For members


French expression of the day: Poule mouillée

With a touch of the schoolyard about it, this is a particularly good French insult that is safe for both work and play.

French expression of the day: Poule mouillée

Why do I need to know poule mouillée?

If you have children in French school they may well be flinging this around the playground, but its a good one for adults if they want a quite specific insult.

What does it mean?

It's literal meaning is 'wet hen' but it is really a slang term for coward, wimp, cissy or lily-livered poltroon (although we will admit that last one hasn't been heard around our way for a bit).

It's perhaps slightly childish, but it's widely used and will come in handy if you want to accuse someone of being cowardly.

So if your French friend is looking a bit shifty as the time approaches to go abseiling, you could tell him – Arrête d'être une poule mouillée et fais-le! Stop being such a wimp and do it!

Or when you're heading to the outdoor pool in February you could issue the challenge – Le dernier est une poule mouillée! – Last one in is a chicken!

Does it have any other uses?

In French une poule is a hen or chicken, while poulet refers to the meat of a chicken, so is more usually seen on menus.

As well as being used to signifying cowardice, you might also hear une poule used to refer to a woman. Probably not one to roll out at the feminist society meeting, it is roughly equivalent to calling a woman a 'chick' in English.

It can also be used as a term of endearment for children or close family members, as in ça va, ma poule? You OK, honey?

Another use for this term that we would strongly recommend that you don't use – but you might want to learn to recognise – is as a slang term for the police. In the same way that certain sections of British society refer to the police as 'pigs' French officers are sometimes referred to as les poulets.

The origin of the term is not particularly derogatory – is is believed to come from a time when the Paris police were headquartered on the site of a former poultry market. However these days it is definitely a term of abuse, and not one we would recommend using in front of a French police officer unless you are feeling particularly foolhardy.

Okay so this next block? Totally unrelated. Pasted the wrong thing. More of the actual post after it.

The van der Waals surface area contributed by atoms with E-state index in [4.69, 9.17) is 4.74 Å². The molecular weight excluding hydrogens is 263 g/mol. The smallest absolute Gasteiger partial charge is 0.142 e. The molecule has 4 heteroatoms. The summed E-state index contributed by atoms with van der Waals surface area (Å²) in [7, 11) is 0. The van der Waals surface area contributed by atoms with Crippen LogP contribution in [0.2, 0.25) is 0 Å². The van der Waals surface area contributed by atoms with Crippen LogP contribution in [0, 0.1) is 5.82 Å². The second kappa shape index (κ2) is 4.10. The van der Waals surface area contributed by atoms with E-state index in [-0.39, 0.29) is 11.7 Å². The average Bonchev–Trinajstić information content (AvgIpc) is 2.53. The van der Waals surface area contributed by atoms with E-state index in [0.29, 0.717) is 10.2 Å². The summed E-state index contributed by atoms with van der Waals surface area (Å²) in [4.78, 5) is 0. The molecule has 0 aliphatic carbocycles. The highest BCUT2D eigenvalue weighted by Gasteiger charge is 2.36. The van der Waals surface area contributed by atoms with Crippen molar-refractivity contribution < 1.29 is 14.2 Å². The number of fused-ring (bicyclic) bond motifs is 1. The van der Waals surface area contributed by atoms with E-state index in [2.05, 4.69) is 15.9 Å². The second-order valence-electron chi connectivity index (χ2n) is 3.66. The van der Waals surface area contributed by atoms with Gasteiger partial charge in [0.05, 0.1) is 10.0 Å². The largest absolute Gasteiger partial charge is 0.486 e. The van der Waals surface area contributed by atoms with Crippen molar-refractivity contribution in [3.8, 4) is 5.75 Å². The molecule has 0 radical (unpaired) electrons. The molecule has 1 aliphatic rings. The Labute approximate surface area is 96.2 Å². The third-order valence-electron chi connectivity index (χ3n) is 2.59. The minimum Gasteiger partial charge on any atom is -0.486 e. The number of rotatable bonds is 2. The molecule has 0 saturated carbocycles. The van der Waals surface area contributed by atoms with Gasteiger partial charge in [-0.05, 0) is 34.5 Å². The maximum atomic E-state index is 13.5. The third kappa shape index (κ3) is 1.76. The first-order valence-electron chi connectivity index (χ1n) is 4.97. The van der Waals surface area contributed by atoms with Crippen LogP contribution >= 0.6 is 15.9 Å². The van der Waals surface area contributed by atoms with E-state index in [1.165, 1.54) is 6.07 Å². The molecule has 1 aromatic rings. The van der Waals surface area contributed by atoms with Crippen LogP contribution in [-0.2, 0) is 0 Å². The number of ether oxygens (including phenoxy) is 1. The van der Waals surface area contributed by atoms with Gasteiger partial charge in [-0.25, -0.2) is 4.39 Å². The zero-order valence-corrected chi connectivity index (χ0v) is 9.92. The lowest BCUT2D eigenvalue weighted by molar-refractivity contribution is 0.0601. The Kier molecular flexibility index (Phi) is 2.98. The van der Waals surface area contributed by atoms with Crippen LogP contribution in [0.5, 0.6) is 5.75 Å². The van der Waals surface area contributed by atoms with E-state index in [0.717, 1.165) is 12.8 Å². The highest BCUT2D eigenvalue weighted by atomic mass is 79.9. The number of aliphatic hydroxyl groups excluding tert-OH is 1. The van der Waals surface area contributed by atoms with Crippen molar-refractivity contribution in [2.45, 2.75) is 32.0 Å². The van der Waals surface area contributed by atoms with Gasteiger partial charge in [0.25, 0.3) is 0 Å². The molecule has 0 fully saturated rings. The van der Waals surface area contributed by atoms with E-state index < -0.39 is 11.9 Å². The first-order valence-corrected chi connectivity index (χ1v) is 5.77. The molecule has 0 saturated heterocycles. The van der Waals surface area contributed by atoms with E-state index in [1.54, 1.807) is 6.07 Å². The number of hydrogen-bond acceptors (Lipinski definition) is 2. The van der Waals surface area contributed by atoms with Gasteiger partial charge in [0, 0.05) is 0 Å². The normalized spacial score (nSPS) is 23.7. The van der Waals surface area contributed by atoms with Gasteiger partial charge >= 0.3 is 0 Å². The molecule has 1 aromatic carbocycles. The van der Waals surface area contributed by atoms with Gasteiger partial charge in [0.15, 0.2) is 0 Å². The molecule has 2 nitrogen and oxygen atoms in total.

For more French words and expressions, check out our French word of the Day section.



Member comments

Log in here to leave a comment.
Become a Member to leave a comment.
For members


French Expression of the Day: Une vache à lait

This might sound like the cheese for children, but it actually has nothing to do with dairy products.

French Expression of the Day: Une vache à lait

Why do I need to know une vache à lait ?

Because if someone describes a potential investment opportunity like this, you might want to consider it.

What does it mean?

Une vache à lait – roughly pronounced oon vash ah lay – translates precisely to ‘a cow with milk’ or ‘a dairy cow.’ However, this phrase has little to do with farming, cheese, or milk.

In practice, une vache à lait is almost synonymous with the English term “cash cow” – or something or someone that is a moneymaker or source of profit. 

The phrase in French comes from the middle of the 16th century and evokes an image of a cow who is being milked without protest, allowing for the farmer to profit off of it. It was gradually extended to people and business ventures as a way of talking about profitability. 

Sometimes, this expression can have a negative connotation, particularly if a person is being called a vache à lait. This would be akin to saying that they are being financially exploited without realising it. 

Use it like this

L’achat de Snapchat a été une vache à lait pour Mark Zuckerberg et Facebook. – The purchase of Snapchat was a moneymaker for Mark Zuckerberg and Facebook.

Les parents ont été accusés d’utiliser leur enfant comme une vache à lait en l’inscrivant à des publicités. Ils ont trouvé cette accusation offensante. – The parents were accused of using their child as a cash cow by signing them up for commercials. They found this accusation offensive.